The Solution

 

  • Planning

Medical Gases did a considerable amount of organising so that on Thursday 20th February, when the order was received, the team were able to divert resources, including labour, plant, equipment and materials, from other projects immediately.

 

  • Manpower – mobilised and prepared

Medical Gases’ forward planning meant that 40 members of the team were immediately on the project. To complete the project Medical Gases’ labour manager arranged over 50 operatives on site. A further five project managers, four supervisors, two directors, a labour manager, a logistics manager and a support team of people in the office, in the factory and making deliveries were involved.

The logistics involved in achieving this included ensuring those on site had to be put through the necessary induction sessions, provided with access passes and PPE, found accommodation etc. All this was achieved in just three weeks.

To ensure as few delays as possible in getting the people and resources required on site, everyone involved in the project was issued with a document to present to police etc. as required, identifying them as carrying out essential work.

 

  • Working together

The delivery of Dragon’s Heart Hospital highlighted the value of the excellent working relationships Medical Gases has worked hard to build and maintain during its Thirty Severn years in the business:

Predictably, securing the necessary supplies during the Covid-19 shutdown was challenging and Medical Gases’ relationships with suppliers were paramount. Medical equipment manufacturer Precision UK in Stockport, whilst working under extreme pressure supplying the majority of the coronavirus emergency hospitals, still managed to manufacture the necessary medical equipment and provide the pipework, without which Medical Gases would not have been able to complete the project.

In the same way that Medical Gases has invested in building relations with suppliers, it has worked hard at developing its relations and reputation with the companies it works for. Which is how main contractor, N G Bailey approached Medical Gases for Dragon’s Heart.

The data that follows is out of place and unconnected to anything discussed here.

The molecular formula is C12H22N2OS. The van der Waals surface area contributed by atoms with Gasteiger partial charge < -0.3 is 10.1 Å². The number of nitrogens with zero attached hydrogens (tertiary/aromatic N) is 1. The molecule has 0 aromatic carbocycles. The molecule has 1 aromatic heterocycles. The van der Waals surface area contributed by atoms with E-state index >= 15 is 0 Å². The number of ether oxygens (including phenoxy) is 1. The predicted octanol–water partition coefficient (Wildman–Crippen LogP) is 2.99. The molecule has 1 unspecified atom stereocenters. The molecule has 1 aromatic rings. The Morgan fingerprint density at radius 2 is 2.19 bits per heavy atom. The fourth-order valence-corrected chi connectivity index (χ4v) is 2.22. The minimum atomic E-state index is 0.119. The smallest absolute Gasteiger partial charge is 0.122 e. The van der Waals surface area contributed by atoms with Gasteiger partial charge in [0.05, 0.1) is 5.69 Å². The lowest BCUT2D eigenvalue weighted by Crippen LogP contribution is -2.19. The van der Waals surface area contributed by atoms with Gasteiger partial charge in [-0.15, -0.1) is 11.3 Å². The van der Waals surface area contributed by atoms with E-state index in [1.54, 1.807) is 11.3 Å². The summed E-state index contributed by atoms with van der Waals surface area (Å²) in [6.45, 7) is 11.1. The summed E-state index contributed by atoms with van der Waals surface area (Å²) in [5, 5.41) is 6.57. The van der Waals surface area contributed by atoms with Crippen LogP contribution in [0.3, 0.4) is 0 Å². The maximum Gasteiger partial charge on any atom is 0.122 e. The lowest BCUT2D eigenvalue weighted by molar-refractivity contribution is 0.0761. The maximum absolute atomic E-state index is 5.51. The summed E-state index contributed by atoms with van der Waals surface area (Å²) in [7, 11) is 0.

Appreciating the need to properly look after those working on site delivering the contract, N G Bailey organised the re-opening of hotels to accommodate workers, arranging a room only service to stay within the shutdown guidance. They also arranged a free of charge temporary kitchen and dining room open from 7am to 2am on site, providing food and drink for workers 19 hours per day.

Dragon Heart COVID ward under construction
Dragon Heart COVID ward under construction

Knowledge and commitment

Few, if any, other companies could have achieved what Medical Gases has at the Principality Stadium. Being able to mobilise such a knowledgeable, committed team in such a short time is only possible when you have the longevity and scale inspire the loyalty that Medical Gases does. The company has worked hard over the last Thirty Severn plus business, developing relationships and knowledge, which means it can respond quickly and effectively when a challenge such as this presents itself.

Both onsite and offsite, the Medical Gases team pulled together to ensure the success of the project.

 For those on site, working under extreme pressure in terms of timing meant working fast and working long hours whilst maintaining Medical Gases standard of workmanship. One worker covered 47 000 steps in his shift, like most running around the site to get the job done. 12- 14 hour shifts meant staying away from home for three to four weeks continually, living in a hotel room where, for the safety of the hotel staff, there was no cleaning or room services.

“The commitment of the staff was a key factor. Everyone worked seven days a week. Everyone went the extra mile, whether that meant jumping in the car to deliver a part to Wales or anything else. I am so proud of my team and grateful to them. What they have achieved is incredible.”

Andrew Barrett, Managing Director

 

Maintaining Purity

Medical Gases is justly proud of delivering the Dragon’s Heart Hospital on schedule but as important as meeting the timing is ensuring the quality of the delivery. The project had to be signed off by the NHS Trust’s pharmacist, without which the facility is not fit for use, so all quality standards had to meet the pharmacist’s requirements. The project was signed off with no issues and exactly on time.

 

Medical Gases delivered this significant project at a speed not previously thought possible, and with no compromise on quality. It is a testament to all those involved. The Dragon’s Heart Hospital contract ran concurrently with a project to provide oxygen to the Royal London Hospital. We are immensely proud of all our staff, who have worked so hard to deliver, and showed their commitment in such challenging circumstances, and are grateful to the suppliers who went above and beyond to support them. Thank you all.

Critical oxygen system for Royal London coronavirus wards delivered in 21 days

Critical oxygen system for Royal London coronavirus wards delivered in 21 days